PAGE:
Read also about Genocide in Sudan

Evans-Pritchard (1937) posits that witchcraft transcends the scientific grounds of rationality with regard to cause and effect. The substance of witchcraft is integrated into the spirit-soul of the organism that possesses magical powers. Among the Azande, witchcraft is transferred from one generation to the next but within one clan. it was the responsibility of the mothers to pass witchcraft knowledge to their daughters while the fathers did the same with the sons. Witchcraft cannot be transferred in a cross inheritance system. Male magic was categorically separated from female magic. This meant that women could not take part in male magic rituals just as the males could not interfere in female rituals. To reinforce this fact, community duties were totally separated such that men could not do what women did and vice versa.


Why the Azande people believe in Witchcraft?

According to Kapferer (2002) in the traditional Azande society the practice of witchcraft brings about misfortune both on a community and individual level. Witchcraft was used to settle personal scores, conflicts, or disagreements. Witchcraft was also applied in restoring social relations because it was used to air grievances and lamentations. Among the Azande people, people who practiced witchcraft that brought about misfortune and calamity faced severe punishment that involved voluntary purging by the witch himself or herself. The Azande people believed that unsuccessful people will use witchcraft to derail the success of the already successful.

Because of this it was usually the vulnerable members of society that were accused of witchcraft. For these people, witchcraft serves to control society considering that arbitration process is judicial and charges are considered as attack on an entire clan and not just an individual. Further the fact that knowing the repercussions to expect by harming others are severe people are likely to restrain from harming others. In this regard witchcraft can be used as a crime deterrence tool and also as an effective sanction against socially disproved behavior. Witchcraft is used to maintain social, political and economic balance.

Evans-Pritchard (1937) study revealed the Azande people as having a hierarchical political system which are manned from the top by the Chief who has deputies who act as local governors, army commanders, arbitrators and so on. Position is granted to people who come from clans that have strong witchcraft which is supposed to be the reason for his success. In most cases witches are unintentionally dangerous, and sometimes they might not even know their witchcraft potency, and their magic will be released by pent up jealousies or resentment. Because of this it is usually difficult to accuse any one person of witchcraft. However when it is ascertained that the magic was intended to harm constituting malice before the fact, the witch would have to be purged.

Conclusions

Uncertainty is a universal aspect of human life. The Azande, like every other society, faced many uncertain about many things in life including the future, afterlife, creation, and other small life's inconsistencies. Uncertainty brings about irregularities in the social life of man and these irregularities necessitate the need for law. We create laws to protect ourselves against life's uncertainties. Laws are intended to govern our relationships with each other and with nature to ensure that the relationship does not bring about calamitous consequences. When we cannot give meaning to an event we acknowledge the presence of the unseen. The Azande devised laws to govern their relationships not only among themselves and nature but also the unseen.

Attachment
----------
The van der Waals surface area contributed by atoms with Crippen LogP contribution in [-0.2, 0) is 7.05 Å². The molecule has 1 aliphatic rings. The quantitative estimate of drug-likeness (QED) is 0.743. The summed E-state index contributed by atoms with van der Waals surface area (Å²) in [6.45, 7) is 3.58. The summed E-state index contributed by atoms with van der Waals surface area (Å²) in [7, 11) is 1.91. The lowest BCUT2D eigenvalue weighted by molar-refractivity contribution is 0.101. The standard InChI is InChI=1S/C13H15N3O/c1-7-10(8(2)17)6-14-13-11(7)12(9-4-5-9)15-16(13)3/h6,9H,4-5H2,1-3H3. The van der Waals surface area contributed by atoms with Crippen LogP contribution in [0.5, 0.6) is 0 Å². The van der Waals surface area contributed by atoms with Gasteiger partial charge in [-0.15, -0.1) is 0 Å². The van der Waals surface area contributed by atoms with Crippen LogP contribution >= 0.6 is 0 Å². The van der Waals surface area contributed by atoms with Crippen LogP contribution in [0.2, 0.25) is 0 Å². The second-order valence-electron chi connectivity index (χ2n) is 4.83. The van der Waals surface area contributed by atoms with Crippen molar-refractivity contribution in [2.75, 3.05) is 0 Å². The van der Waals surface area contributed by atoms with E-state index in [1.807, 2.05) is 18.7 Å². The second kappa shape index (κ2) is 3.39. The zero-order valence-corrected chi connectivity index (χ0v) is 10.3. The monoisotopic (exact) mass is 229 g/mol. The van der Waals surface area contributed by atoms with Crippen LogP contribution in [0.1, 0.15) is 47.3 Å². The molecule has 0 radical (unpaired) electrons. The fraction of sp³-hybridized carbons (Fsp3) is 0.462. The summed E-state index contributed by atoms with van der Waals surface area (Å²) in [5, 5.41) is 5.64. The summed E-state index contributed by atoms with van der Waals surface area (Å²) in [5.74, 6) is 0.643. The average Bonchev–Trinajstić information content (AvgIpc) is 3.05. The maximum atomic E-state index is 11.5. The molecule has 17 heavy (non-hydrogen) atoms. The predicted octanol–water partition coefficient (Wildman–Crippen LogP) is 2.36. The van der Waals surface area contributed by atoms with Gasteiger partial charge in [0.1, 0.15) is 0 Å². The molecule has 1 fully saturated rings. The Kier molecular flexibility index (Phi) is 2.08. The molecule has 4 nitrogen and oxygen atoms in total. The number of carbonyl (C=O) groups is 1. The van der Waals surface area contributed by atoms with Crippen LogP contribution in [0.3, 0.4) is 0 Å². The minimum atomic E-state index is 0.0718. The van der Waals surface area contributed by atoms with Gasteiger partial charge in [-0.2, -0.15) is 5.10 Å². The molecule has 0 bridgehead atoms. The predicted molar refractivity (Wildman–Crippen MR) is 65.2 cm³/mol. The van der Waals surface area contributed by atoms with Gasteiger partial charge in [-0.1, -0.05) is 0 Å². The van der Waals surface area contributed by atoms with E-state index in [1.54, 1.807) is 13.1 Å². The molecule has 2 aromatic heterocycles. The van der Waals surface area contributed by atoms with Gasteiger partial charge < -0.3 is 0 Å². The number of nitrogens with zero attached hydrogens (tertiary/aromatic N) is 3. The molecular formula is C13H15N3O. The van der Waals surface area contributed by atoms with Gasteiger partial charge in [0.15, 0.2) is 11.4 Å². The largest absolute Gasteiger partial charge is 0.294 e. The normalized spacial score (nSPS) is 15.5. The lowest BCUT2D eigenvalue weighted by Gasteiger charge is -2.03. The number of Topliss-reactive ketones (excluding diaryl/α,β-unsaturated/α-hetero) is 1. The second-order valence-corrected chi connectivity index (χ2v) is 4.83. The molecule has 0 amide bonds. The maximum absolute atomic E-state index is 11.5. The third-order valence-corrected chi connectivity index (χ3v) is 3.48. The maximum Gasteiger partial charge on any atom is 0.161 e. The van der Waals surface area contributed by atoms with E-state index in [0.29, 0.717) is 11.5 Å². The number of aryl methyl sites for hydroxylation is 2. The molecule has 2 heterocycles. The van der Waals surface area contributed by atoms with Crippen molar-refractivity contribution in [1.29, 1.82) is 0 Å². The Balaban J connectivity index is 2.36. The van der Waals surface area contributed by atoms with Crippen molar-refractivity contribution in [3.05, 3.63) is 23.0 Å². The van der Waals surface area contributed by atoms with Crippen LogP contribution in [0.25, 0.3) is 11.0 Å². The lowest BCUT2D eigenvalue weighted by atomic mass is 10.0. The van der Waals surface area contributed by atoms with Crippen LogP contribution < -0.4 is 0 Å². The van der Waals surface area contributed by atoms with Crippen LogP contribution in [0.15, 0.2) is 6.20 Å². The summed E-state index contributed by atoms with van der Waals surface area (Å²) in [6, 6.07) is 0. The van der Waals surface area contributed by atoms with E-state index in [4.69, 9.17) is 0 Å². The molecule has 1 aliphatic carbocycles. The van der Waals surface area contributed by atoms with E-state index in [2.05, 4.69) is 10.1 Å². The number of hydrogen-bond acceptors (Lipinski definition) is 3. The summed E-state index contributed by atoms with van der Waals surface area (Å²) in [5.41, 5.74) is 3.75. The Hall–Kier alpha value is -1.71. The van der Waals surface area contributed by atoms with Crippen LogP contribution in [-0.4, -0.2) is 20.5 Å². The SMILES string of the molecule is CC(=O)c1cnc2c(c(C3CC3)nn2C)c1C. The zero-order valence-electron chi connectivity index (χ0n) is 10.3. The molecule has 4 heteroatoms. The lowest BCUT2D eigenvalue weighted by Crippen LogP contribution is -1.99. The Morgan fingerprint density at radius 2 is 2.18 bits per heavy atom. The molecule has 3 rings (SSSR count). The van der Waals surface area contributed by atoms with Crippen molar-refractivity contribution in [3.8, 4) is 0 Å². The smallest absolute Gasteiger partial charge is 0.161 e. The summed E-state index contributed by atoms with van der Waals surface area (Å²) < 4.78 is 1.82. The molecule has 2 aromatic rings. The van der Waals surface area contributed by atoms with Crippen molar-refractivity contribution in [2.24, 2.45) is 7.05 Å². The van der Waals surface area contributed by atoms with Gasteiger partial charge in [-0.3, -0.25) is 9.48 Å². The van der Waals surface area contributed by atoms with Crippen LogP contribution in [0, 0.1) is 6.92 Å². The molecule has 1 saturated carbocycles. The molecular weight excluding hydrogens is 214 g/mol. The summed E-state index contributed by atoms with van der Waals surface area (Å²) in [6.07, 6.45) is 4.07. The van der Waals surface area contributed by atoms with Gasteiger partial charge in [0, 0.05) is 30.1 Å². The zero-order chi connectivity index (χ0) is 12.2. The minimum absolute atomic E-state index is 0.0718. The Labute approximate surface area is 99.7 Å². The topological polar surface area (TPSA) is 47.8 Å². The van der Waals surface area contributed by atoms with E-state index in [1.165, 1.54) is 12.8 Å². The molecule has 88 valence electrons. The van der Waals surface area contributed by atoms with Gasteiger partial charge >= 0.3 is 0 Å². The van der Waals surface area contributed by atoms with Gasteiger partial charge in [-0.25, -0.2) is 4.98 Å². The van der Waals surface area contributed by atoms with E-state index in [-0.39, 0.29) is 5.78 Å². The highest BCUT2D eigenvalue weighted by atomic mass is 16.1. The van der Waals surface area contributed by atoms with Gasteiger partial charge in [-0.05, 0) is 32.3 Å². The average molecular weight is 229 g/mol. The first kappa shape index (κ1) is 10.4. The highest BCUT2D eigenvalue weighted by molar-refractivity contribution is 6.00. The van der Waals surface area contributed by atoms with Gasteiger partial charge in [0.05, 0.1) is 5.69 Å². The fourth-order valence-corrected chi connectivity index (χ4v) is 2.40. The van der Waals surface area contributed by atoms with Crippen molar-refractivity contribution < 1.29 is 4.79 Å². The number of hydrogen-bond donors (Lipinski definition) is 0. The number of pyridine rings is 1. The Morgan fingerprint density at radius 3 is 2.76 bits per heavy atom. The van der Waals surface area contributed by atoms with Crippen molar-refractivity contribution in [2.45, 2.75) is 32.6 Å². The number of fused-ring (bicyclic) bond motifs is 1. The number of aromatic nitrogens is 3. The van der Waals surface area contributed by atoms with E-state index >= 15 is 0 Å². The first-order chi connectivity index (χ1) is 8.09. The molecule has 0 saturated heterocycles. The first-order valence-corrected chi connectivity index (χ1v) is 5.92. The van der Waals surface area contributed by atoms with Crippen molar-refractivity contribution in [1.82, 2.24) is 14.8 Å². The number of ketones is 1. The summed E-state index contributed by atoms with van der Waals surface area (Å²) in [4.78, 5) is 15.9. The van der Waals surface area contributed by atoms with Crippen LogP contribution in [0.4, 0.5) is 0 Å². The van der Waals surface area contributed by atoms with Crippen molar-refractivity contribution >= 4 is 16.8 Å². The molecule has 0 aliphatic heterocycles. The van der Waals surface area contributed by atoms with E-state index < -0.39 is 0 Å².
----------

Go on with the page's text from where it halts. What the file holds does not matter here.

They thought that the unseen can either harm or protect them depending on how they are manipulated by their earthly handlers. The Azande system of interpreting reality and ascribing that reality to some spiritual element is a psychological representation brought on by social forces present among all people.

The Azande use witchcraft to block what the mind cannot interpret because of the rules that the society has laid down. The Azande people use a variety of methods that eliminate inconsistent answer so that what is left is the most probable answer. In this way the rationalization process of the Azande would be aiming for scientific verification by elimination method. Therefore we can say most resolutions of conflicts among the Azande were just, but not all. Spiritual systems such as witchcraft have the capacity to provide explanations for events that would ordinarily be unexplainable. Among the Azande witchcraft, and not theism, is the instigator of morality. These people have devised a way in which the supernatural and the mundane are intertwined to conceive a sense that witchcraft is part of everyday life.


Works Cited

Evans-Pritchard, E. (1937). Witchcraft, Oracles and Magic among the Azande. London: Oxford Clarendon Press.
Kapferer, B. (2002). "Introduction: outside all reason: magic, sorcery and epistemology in anthropology" Social Analysis. The International Journal of Social and Cultural Practice, 46(3), 1-30.